We had a need to put in place a vulnerability management system for our servers, and it needed to contain a ton of different data from multiple systems, bringing it all together in a way that was relatable in order to provide a “scorecard” for each server that could be rolled up by business unit.
So we built it.
I want to document a bit of this, partially so I can remember how we did it, but also so that others can hopefully learn from our mistakes.
When the process first started, I was approached with a request to build a “health check” report for our servers. It was practically impossible for us to understand the overall security status of a particular server, considering all of the variables and different systems that held part of the data. In order to understand the “health” of a server, we need to be able to know:
- What high-level business applications run on it?
- What software is installed on the server to support that business application?
- Does the application fall in scope of any of our security and regulatory compliance programs (e.g. S-Ox, PCI, PII, GLBA)? And if so, what are the algorithms that determine whether this server falls into scope?
- What basic tools does the server need installed for day-to-day management and monitoring?
- What additional tools does the server need installed for compliance and regulatory compliance (e.g. HIDS for PCI)?
- Are those tools reporting correctly, and are they configured in the right way?
- Are all the tools reporting conflicting information? For example, is the software asset management tool reporting an installation of a monitoring tool, but the console for that tool has not received any communication from that agent? That can imply misconfiguration (or simple disabling) of a particular tool.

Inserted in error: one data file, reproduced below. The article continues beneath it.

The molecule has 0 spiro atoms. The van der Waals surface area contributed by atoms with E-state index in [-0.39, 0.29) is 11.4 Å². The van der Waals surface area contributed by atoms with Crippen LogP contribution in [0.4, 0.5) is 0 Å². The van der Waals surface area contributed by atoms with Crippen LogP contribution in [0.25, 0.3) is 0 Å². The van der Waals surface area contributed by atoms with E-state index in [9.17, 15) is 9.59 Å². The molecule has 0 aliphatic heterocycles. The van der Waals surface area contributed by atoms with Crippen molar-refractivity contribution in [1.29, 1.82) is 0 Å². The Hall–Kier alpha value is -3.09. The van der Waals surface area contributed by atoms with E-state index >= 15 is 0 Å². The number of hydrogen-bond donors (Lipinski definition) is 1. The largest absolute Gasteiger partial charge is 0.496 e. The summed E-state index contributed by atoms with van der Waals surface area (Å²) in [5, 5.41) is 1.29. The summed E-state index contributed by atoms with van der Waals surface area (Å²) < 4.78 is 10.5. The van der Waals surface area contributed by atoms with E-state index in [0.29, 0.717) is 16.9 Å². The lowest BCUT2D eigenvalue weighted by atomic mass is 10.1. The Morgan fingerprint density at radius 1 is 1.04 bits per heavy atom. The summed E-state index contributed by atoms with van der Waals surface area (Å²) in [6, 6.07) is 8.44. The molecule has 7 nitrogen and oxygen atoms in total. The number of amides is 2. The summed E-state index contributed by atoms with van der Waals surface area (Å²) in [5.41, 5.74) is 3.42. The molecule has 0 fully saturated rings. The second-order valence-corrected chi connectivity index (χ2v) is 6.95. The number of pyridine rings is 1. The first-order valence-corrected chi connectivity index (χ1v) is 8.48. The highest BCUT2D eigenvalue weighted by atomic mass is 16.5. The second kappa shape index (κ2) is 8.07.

- What vulnerabilities exist on the server? And are they:
- missing patches
- configuration file issues
- missing tools
- incorrect group memberships
At the end of the day, there are two outputs from collecting and understanding this pile of data
- The “health check” report, which can algorithmically be converted into a “risk score” for each server
- The “activity list” report, which is the list of things that need to be done to this server to reduce the “risk score”.
To build this, we leveraged:
- MS SQL (database to store all the collected data)
- SQL Reporting Services (to produce the two reports listed above, as well as a metric buttload of other reports)
- SQL Integration Services (to import and aggregate all the data from the multiple sources)
- Iron Speed Designer (for the interface)
All of this to bring in data from (currently)
- Our Application Portfolio Manager (to understand the relationship between servers and business apps, and the scopes for those applications)
- Service Center (the quasi-CMDB and server asset management tool, to get basic data on the servers themselves)
- Our event logging tool
- Our HIDS tool
- Multiple A/V tools (including different versions of McAfee and Symantec agents)
- The database monitoring and encryption tool)
- Multiple vulnerability management and patch deployment systems
- Our internal vulnerability assessment tools, which assign categories and overall security severities and importance to the discovered vulnerabilities
- The software asset management tools
- The reporting tools from the supplier/vendor supporting the server hardware itself
- Several other smaller utilities and consoles to provide additional required data: financial, business unit ownership, responsibility and ownership hierarchies
More details in coming posts.